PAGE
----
James Madison the Father of the United States Constitution, the Father of the Bill of Rights, Fourth President, and Aptly Named Founding Father
James Madison can be considered the father of the U.S. Constitution and Bill of Rights. Madison drafted the Constitution, drafted and sponsored the Bill of Rights, and co-wrote the Federalist Papers.
Madison drafted the founding documents, but he wasn’t the sole author. You can see the story of how the founding documents were drafted by Madison here. Below we discuss Madison’s character, political leanings, and accomplishments to better understand what it means that he is The Father of the Constitution and Bill of Rights.
James Madison – Mini Biography
FACT: Madison was the youngest member of the congenital congress. Legend has it he stood about 5 foot 4, barely 100 pounds soaking wet.
Where Did Madison Get His Inspiration?
Madison was generally a well-read historian with an understanding of past human rights documents (like the Magna Carta and the English Petition of Rights) and the Enlightened philosophers (like Locke and Montesquieu). Thus, Madison knew what natural rights man had sought since before the fall of Rome, and importantly also knew the pitfalls of certain government types.
To create the Constitution and Bill of Rights (and arguments in the Federalist papers, and later laws) Madison drew on this past knowledge, including the works of Greek philosophers like Aristotle and Plato, the Enlightened Philosophers, Human Right Documents, and importantly state Constitutions and Bills of Rights, especially Virginia’s.
Madison suggested the previously established liberal principles of separation of powers, checks and balances, and natural rights. He warned of special interests and the pitfalls of governments, and he knew of past failed and successful revolutions. Madison favored a strong central government (federalism) but didn’t favor big banks and taxes, or policies he felt unfairly favored the North (positions the Anti-Federalists favored).
Madison also pushed for the freedom of speech, religion, press, and assembly, as well as the other legal rights contained in the Bill of Rights.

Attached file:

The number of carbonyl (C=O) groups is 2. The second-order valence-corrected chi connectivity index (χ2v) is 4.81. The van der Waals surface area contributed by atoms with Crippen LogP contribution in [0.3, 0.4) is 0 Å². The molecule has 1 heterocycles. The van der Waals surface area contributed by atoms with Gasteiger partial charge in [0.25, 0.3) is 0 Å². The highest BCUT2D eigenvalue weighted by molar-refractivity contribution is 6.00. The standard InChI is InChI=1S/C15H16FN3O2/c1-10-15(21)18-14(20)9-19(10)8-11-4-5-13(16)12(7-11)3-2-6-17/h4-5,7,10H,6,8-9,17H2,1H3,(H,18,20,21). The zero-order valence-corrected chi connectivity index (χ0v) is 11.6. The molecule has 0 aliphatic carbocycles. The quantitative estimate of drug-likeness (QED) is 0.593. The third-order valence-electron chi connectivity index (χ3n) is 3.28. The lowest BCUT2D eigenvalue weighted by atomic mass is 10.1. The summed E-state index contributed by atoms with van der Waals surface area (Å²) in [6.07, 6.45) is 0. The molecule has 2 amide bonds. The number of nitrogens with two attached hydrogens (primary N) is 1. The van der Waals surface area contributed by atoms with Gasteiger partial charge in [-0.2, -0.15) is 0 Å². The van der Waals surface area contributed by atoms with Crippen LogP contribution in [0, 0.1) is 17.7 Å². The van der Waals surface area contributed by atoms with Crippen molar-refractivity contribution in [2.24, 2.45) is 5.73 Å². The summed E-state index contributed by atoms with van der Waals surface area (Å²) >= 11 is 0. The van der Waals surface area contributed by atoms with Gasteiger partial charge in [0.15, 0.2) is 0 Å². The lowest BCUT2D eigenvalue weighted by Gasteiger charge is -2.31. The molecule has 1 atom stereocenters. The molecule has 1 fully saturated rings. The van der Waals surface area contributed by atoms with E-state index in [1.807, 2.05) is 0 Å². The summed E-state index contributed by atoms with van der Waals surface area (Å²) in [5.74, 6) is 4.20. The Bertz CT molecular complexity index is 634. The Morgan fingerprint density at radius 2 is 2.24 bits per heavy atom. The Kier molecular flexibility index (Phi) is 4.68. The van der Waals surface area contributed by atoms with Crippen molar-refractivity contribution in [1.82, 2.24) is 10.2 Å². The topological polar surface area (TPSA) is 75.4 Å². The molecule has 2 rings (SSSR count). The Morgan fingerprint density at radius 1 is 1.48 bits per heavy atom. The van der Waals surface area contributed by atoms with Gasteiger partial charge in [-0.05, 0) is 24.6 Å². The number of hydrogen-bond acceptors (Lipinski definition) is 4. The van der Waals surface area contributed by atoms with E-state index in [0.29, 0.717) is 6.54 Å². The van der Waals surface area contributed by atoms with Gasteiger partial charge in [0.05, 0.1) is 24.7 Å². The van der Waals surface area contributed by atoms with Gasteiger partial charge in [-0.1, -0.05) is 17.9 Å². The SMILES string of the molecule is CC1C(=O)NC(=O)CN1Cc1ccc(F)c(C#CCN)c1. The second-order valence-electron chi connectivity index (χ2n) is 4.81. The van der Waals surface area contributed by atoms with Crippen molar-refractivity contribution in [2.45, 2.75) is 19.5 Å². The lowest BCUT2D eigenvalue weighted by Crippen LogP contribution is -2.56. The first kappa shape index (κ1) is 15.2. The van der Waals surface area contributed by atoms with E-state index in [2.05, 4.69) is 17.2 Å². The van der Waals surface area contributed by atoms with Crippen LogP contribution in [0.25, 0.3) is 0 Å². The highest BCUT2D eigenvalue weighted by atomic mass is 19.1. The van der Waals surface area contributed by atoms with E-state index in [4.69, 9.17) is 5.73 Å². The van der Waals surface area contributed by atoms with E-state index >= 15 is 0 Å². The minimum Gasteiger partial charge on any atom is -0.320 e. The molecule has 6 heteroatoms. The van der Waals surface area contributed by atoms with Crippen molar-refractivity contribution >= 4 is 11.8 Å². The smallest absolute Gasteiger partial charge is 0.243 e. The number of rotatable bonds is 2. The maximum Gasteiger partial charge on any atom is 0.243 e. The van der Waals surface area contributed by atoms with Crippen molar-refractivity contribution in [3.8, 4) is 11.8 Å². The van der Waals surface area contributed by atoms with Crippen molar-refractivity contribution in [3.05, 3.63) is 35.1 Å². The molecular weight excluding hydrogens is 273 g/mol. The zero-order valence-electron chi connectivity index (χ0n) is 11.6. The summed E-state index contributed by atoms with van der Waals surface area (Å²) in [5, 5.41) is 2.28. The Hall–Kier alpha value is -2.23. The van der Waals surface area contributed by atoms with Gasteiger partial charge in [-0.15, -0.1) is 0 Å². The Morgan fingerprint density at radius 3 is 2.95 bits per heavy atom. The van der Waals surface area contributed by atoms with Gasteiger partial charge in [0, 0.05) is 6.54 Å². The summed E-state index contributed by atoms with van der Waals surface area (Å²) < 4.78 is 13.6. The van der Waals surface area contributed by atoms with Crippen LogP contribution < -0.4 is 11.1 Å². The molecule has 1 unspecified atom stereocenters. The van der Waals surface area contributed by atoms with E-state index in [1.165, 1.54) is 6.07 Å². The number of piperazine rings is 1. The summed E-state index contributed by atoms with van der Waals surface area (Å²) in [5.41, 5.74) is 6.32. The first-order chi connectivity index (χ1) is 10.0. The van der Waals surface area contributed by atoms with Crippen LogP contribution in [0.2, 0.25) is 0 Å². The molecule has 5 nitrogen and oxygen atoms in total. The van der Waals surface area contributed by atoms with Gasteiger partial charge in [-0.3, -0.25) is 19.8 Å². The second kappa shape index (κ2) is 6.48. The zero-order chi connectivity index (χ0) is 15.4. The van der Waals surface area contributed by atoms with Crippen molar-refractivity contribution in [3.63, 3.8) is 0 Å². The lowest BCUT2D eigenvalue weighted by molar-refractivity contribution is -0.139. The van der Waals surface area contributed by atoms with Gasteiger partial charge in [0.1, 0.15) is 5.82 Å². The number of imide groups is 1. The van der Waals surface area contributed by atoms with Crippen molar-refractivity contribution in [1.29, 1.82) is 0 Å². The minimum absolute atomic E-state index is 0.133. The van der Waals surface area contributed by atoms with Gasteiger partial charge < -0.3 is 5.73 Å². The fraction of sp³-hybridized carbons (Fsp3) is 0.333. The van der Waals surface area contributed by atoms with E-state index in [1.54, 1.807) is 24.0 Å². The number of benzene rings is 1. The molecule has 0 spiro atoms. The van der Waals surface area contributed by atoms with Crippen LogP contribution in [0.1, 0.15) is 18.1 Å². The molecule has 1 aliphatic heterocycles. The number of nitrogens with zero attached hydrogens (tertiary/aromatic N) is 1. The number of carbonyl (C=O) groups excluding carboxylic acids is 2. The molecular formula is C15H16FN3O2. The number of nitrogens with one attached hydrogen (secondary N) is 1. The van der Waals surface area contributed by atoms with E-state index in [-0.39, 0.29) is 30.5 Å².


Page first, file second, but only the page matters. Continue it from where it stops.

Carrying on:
Civil Rights & Liberties: Crash Course Government #23
So it isn’t only the power structure of the U.S., but the natural human rights it ensures, that we have Madison to thank for. We have him to thank for adopting histories great political philosophies and imbuing them into the structure and philosophical backbone of America.
“Regarded as a small, quiet intellectual, Madison used the depth and breadth of his knowledge to create a new type of government. His ideas and thoughts shaped a nation, and established the rights that Americans still enjoy today.” – Learn more about James Madison from Biography.com.
Separation of Powers and Checks and Balances: Crash Course Government and Politics #3
Madison, Federalist or Anti-Federalist?
Madison was a Federalist, Anti-Federalist, and Democratic-Republican.
Madison was originally a Federalist, helping to ensure the ratification of the Constitution he drafted, but later became an Anti-Federalist, during his time as leader of the House in 1789 (where he supported the Bill of Rights, which he also drafted), and then a Democratic-Republican serving as his close friend Jefferson’s Secretary of State and then as the Fourth President of the U.S. for two terms.
When we consider the Federalists supported the Constitution, but not the Bill of Rights, and the Anti-Federalists supported the Articles of Confederation and the Bill of Rights, we see how vital Madison’s centered perspective was.
James Madison | 60-Second Presidents | PBS
FACT: Madison and Jefferson established the Democratic-Republican party, a party which contains ideas now embraced by both Democrats and Republicans. This means, Madison had a central role in all America’s founding factions.
What Were Madison’s Political Views?
Madison’s philosophical views are noted above, but his political views in practice are complex.